Canajoharie and Catskill Railroad

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The Canajoharie and Catskill Rail Road (C&C) ran from Catskill, NY to Potter's Hollow, NY. Originally it was intended to extend the railroad to Canajoharie, New York.

Chartered in 1830,[1] it never achieved its intended goal of connecting its namesake villages.[2] A ground breaking ceremony was held in 1831,[1] but construction did not begin in earnest until 1836 when the route was surveyed by George H. Cook.[3] By the end of construction a total of 26¼ miles of track had been laid.[2]

The track consisted of wooden rails topped with strap iron.[2] The track generally followed Catskill Creek, and the communities served included Cairo and Leeds. The first trains, consisting of cars hauled by horses, ran in 1839.[2] The line's only locomotive, Mountaineer, began operation in 1840.[2] It was never very satisfactory.[1] The C&C carried both passengers and freight.[2] Commodities carried included iron, brick, wood, various agricultural products, and household goods including such items as candles, tea, salt, snuff and raisins.[2]

On 4 May 1840 the High Rock covered bridge over Catskill Creek collapsed under the weight of the train, killing one Jehiel Tyler and injuring a number of others. This disaster is marked by a New York State historic plaque on Route 145, about two and half miles west of East Durham.

Following the bridge collapse, the line collapsed financially and was sold and scrapped in 1842.[2]

Starting in Catskill, NY, known mileposts along the route are:
Mile - Description
26.05 - Rail Road Office
25.73 - First bridge over the Catskill Creek
25.23 - Second bridge over the Catskill Creek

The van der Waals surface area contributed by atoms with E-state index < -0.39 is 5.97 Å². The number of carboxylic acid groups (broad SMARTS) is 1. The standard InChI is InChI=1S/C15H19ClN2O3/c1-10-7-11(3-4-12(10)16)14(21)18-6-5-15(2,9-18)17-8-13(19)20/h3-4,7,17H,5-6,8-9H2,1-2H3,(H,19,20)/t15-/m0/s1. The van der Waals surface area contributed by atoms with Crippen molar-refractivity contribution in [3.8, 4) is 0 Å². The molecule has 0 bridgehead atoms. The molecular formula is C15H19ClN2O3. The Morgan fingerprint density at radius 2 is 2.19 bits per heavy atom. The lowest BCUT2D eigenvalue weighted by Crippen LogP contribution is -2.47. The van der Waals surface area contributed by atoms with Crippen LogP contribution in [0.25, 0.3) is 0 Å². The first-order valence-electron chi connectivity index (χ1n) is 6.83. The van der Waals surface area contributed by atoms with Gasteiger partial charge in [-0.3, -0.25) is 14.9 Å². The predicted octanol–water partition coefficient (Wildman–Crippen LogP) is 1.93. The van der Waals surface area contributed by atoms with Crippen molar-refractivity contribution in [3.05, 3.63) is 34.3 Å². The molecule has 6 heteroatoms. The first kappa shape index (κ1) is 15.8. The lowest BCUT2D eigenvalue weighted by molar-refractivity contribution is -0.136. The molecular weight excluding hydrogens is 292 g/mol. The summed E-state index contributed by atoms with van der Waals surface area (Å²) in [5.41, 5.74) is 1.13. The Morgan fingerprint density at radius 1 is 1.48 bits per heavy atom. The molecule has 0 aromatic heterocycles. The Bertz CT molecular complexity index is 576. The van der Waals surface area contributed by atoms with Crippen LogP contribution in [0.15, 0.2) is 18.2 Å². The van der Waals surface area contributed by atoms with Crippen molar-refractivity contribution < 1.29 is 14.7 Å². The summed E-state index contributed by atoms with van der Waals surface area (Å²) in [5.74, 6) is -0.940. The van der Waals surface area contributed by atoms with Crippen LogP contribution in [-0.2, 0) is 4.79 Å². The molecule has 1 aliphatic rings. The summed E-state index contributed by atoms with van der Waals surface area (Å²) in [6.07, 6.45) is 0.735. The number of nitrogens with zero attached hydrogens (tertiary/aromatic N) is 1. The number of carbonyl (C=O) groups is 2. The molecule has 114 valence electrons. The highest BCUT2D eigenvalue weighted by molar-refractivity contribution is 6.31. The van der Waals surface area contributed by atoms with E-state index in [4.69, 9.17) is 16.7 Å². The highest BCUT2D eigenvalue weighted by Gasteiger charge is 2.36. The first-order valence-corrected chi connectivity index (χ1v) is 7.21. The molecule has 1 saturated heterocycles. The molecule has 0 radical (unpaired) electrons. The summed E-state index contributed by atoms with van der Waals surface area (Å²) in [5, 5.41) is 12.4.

23.93 - Paper Mill
23.03 - Third bridge over the Catskill Creek
22.78 - Lime kiln
22.25 - Henry M. Vedder's residence
21.43 - Toll Gate
20.83 - Wolcott's Mills (Montgomeryville).[4]
19.35 - Scotch Rock
19.18 - South Cairo
18.90 - Depot
18.63 - Opposite Mr. Blackmar's (Inn run owned by Elisha Blackmar built in 1816)[4]
17.65 - rock excavations
15.15 - Cairo
14.63 - Samuel Bennett's
14.00 - opposite Woodstock (Polulated Place in Cairo, NY).
13.60 - Road
12.73 - Bridge, 26 ft. over small stream
9.15 - Hay Press
8.23 - Winansville, now (East Durham)
7.58 - Hedges
6.09 - Bridge over Catskill Creek
5.40 - Bridge over Catskill Creek
4.80 - Opposite Tremain's tannery
4.50 - Mr. Stanard's
3.93 - Oak Hill Station
3.43 - Richardson's Mill
1.93 - Brown's Fulling Mill
.90 - Hands Tannery
.75 - Road to Potters Hollow
.49 - Cooksburg Depot
0 - 26 Chains north of Cooksburg Depot

The only known depiction of the railroad is Thomas Cole's River in the Catskills at the Museum of Fine Arts in Boston.[2]

Footnotes[edit]

  1. ^ a b c Beers, J.B.(1884). History of Greene County, New York, With Biographical Sketches of Its Prominent Men. New York, NY: J.B. Beers & Co.
  2. ^ a b c d e f g h i Helmer, William F., (1999). Rip Van Winkle Railroads. Hensonville, NY: Black Dome Press. ISBN 1-883789-20-6.
  3. ^ Bulletin of the Geological Society of America, Vol. I (1890) New York
  4. ^ a b [1] History of Greene County, rootsweb.ancestry.com